77 place a finalizer on an ordinary Haskell type may well result in the
78 finalizer running earlier than you expected. This is not a problem
79 for caches and memo tables where early finalization is benign.
80
81 Finalizers /can/ be used reliably for types that are created explicitly
82 and have identity, such as @IORef@ and @MVar@. However, to place a
83 finalizer on one of these types, you should use the specific operation
84 provided for that type, e.g. @mkWeakIORef@ and @addMVarFinalizer@
85 respectively (the non-uniformity is accidental). These operations
86 attach the finalizer to the primitive object inside the box
87 (e.g. @MutVar#@ in the case of @IORef@), because attaching the
88 finalizer to the box itself fails when the outer box is optimised away
89 by the compiler.
90
91 -}
92 data Weak v = Weak (Weak# v)
93
94 -- | Establishes a weak pointer to @k@, with value @v@ and a finalizer.
95 --
96 -- This is the most general interface for building a weak pointer.
97 --
98 mkWeak :: k -- ^ key
99 -> v -- ^ value
100 -> Maybe (IO ()) -- ^ finalizer
101 -> IO (Weak v) -- ^ returns: a weak pointer object
102
103 mkWeak key val (Just (IO finalizer)) = IO $ \s ->
104 case mkWeak# key val finalizer' s of { (# s1, w #) -> (# s1, Weak w #) }
105 where
106 finalizer' :: State# RealWorld -> State# RealWorld
107 finalizer' s' = case finalizer s' of (# s'', () #) -> s''
108 mkWeak key val Nothing = IO $ \s ->
109 case mkWeakNoFinalizer# key val s of { (# s1, w #) -> (# s1, Weak w #) }
110
111 {-|
112 Dereferences a weak pointer. If the key is still alive, then
113 @'Just' v@ is returned (where @v@ is the /value/ in the weak pointer), otherwise
114 'Nothing' is returned.
115
116 The return value of 'deRefWeak' depends on when the garbage collector
117 runs, hence it is in the 'IO' monad.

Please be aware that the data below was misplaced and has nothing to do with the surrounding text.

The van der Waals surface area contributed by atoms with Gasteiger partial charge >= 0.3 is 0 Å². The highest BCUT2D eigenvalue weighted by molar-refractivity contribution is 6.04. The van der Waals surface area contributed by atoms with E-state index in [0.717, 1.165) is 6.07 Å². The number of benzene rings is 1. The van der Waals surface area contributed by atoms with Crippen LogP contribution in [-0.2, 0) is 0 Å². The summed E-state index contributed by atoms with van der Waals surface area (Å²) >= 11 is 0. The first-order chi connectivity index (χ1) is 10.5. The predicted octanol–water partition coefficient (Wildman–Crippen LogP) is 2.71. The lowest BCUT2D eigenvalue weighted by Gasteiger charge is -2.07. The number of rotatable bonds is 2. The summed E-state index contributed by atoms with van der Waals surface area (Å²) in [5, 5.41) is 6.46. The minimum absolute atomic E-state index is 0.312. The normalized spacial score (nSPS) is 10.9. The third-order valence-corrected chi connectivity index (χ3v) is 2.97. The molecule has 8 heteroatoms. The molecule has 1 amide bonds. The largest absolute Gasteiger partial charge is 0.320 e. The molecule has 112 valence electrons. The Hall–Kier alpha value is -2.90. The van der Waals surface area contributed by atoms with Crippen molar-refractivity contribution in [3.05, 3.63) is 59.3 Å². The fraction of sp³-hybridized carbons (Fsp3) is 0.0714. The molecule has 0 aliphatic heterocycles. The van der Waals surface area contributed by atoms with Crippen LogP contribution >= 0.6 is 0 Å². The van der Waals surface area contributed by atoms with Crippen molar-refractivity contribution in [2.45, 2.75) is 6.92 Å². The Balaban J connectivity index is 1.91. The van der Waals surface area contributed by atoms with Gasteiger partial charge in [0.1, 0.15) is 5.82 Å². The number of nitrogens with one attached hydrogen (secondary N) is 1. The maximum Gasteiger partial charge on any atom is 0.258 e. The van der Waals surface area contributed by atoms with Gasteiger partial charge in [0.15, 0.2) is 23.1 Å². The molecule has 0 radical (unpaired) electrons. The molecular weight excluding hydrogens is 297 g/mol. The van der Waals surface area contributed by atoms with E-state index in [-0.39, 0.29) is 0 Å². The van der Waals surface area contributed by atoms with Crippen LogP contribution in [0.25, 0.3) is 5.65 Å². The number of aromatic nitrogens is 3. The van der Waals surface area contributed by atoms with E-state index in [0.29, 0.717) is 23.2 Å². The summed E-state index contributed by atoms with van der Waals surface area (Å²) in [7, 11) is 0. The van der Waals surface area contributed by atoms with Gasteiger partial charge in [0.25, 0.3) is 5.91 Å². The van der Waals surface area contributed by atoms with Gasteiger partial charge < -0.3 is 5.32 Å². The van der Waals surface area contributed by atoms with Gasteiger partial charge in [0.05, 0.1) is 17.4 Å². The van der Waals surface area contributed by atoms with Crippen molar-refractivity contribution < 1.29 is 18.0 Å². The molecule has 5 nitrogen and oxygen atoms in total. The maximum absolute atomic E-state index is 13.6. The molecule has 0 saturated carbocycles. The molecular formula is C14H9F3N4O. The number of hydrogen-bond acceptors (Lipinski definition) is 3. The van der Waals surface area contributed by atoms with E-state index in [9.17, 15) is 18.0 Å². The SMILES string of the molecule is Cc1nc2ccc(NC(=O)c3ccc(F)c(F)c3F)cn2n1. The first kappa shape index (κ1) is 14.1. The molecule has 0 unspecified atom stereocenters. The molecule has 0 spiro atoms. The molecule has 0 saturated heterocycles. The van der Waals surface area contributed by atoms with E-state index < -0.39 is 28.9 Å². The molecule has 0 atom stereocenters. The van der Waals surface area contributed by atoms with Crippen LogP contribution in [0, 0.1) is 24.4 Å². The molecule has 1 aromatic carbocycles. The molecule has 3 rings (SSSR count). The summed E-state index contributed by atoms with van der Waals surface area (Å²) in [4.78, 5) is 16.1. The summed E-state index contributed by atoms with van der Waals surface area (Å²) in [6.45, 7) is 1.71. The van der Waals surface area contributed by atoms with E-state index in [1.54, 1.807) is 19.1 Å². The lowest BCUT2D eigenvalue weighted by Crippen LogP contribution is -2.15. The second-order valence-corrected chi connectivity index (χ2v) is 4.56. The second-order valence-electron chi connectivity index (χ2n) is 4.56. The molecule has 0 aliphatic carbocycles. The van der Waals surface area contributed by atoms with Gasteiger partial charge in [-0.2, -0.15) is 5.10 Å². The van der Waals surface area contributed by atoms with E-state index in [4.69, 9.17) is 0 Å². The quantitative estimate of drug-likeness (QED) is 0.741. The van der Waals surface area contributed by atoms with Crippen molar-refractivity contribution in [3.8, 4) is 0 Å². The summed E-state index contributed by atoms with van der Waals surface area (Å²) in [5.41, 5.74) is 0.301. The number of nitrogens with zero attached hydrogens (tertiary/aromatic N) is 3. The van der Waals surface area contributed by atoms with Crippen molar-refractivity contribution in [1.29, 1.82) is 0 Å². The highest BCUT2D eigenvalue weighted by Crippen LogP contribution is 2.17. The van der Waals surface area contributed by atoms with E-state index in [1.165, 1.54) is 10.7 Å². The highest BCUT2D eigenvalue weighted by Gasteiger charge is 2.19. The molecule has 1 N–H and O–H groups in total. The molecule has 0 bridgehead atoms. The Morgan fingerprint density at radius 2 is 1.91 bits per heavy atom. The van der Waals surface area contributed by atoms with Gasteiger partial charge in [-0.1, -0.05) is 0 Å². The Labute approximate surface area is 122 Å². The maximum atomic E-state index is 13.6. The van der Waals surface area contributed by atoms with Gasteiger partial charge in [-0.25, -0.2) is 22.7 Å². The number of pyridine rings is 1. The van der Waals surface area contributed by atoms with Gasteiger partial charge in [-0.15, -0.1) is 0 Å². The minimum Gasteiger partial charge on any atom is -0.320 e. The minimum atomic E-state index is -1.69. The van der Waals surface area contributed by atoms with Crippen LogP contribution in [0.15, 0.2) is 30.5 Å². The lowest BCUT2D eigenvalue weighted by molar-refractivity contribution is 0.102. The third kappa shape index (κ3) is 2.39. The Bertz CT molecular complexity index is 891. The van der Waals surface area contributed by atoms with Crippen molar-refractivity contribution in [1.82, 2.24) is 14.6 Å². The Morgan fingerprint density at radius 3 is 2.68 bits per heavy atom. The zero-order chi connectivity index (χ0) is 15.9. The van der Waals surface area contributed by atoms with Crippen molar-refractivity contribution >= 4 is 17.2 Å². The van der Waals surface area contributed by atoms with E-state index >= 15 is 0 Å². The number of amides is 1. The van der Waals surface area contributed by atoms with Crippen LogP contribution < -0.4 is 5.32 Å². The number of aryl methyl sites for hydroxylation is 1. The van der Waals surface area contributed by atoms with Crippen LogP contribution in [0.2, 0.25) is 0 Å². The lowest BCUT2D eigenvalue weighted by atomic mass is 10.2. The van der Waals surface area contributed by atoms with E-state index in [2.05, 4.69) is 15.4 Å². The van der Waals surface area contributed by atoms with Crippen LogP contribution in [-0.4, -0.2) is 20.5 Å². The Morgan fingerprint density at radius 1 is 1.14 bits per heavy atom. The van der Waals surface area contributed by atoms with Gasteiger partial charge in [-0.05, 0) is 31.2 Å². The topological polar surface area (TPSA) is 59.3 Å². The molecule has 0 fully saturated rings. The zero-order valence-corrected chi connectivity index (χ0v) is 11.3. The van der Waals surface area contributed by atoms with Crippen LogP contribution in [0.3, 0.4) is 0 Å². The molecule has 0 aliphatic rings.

118 -}
119 deRefWeak :: Weak v -> IO (Maybe v)
120 deRefWeak (Weak w) = IO $ \s ->
121 case deRefWeak# w s of
122 (# s1, flag, p #) -> case flag of
123 0# -> (# s1, Nothing #)
124 _ -> (# s1, Just p #)
125
126 -- | Causes a the finalizer associated with a weak pointer to be run
127 -- immediately.
128 finalize :: Weak v -> IO ()
129 finalize (Weak w) = IO $ \s ->
130 case finalizeWeak# w s of
131 (# s1, 0#, _ #) -> (# s1, () #) -- already dead, or no finalizer
132 (# s1, _, f #) -> case f s1 of s2 -> (# s2, () #)
133
134 {-
135 Instance Eq (Weak v) where
136 (Weak w1) == (Weak w2) = w1 `sameWeak#` w2
137 -}
138
139
140 -- run a batch of finalizers from the garbage collector. We're given
141 -- an array of finalizers and the length of the array, and we just
142 -- call each one in turn.
143 --
144 -- the IO primitives are inlined by hand here to get the optimal
145 -- code (sigh) --SDM.
146
147 runFinalizerBatch :: Int -> Array# (State# RealWorld -> State# RealWorld)
148 -> IO ()
149 runFinalizerBatch (I# n) arr =
150 let go m = IO $ \s ->
151 case m of
152 0# -> (# s, () #)
153 _ -> let !m' = m -# 1# in
154 case indexArray# arr m' of { (# io #) ->
155 case io s of { s' ->
156 unIO (go m') s'
157 }}
158 in
159 go n